Degree Name

Doctor of Philosophy


School of Mathematics and Applied Statistics


Population models are established to understand the description of population growth dynamics in an area or ecosystem. The use of maximum (carrying) capac-ity as a variable is deemed to be more realistic than a constant since the maximum population size may change because of some factors such as technology, economy and so on. Until now, many researchers have proposed various forms of popu-lation models, while the variable carrying capacity has begun to be widely used. However these variations, either for population or carrying capacity growth rate, have similar characteristics. Therefore qualitative and quantitative analysis can be done to the population models in a general form.

The purpose of this thesis is to examine population models involving a single or a system of ordinary differential equations, where the carrying capacity is set to be one of the state variables. Qualitative and quantitative solutions are analysed here. For human population, several carrying capacity models are introduced to verify population dynamics against actual data collected from the Food and Agricultural Organisation (FAO). In an ecological environment, Kolmogorov’s general population models with given assumptions are used to find exact solu-tions. Then a population harvesting term is added to these models to inspect steady state behaviour as a function of the harvesting values. The population models are also implemented in fisheries management. Fish population is har-vested by a control effort variable in order to gain maximum net profit. Then the model is modified by specifying the fish carrying capacity as a food source, where it is also harvested with a different control effort variable.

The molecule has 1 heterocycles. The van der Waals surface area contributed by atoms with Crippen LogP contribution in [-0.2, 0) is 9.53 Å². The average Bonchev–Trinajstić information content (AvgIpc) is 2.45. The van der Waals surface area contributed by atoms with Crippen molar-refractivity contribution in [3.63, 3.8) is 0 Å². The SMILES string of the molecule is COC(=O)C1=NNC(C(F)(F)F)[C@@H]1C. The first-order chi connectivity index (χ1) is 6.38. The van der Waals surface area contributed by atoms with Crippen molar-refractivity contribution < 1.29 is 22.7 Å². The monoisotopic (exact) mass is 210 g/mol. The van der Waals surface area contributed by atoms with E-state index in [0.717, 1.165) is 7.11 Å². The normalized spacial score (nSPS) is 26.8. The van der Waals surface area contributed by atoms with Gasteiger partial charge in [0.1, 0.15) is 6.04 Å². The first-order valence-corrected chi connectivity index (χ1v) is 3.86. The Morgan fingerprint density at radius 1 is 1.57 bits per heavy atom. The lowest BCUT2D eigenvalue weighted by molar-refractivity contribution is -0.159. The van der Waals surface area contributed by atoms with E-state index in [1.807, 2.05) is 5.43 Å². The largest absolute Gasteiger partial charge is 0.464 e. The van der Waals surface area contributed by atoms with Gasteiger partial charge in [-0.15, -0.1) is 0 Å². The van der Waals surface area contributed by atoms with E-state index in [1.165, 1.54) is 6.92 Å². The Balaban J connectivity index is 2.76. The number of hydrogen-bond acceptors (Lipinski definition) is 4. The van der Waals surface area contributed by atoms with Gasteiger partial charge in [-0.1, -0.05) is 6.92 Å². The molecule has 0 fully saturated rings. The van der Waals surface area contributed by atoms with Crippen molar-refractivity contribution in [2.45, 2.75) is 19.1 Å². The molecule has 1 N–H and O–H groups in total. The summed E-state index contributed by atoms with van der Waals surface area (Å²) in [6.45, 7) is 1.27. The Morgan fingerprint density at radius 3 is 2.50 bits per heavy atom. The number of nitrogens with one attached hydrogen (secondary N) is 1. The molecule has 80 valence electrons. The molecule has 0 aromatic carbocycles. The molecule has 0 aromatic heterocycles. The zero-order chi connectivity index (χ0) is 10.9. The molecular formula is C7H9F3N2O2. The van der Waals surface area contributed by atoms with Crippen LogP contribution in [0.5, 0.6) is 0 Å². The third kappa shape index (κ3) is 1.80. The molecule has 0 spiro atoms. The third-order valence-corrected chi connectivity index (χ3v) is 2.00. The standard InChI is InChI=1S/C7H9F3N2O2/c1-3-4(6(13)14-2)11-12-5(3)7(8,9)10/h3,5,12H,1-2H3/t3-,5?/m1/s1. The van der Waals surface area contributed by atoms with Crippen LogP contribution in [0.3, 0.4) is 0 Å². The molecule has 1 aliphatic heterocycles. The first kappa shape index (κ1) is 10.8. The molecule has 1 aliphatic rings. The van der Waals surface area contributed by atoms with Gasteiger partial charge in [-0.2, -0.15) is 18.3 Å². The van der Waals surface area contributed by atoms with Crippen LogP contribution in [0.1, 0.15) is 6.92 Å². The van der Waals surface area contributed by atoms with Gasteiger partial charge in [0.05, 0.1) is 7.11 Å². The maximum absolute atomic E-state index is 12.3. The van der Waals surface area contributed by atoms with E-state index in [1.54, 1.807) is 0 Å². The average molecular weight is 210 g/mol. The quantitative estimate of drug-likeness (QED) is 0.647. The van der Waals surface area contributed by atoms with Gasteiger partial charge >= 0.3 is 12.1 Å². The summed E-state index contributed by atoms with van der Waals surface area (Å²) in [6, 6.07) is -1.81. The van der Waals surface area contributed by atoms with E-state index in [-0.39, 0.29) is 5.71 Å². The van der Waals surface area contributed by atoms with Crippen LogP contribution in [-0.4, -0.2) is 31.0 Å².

FoR codes (2020)

490102 Biological mathematics, 490103 Calculus of variations, mathematical aspects of systems theory and control theory, 490105 Dynamical systems in applications



Unless otherwise indicated, the views expressed in this thesis are those of the author and do not necessarily represent the views of the University of Wollongong.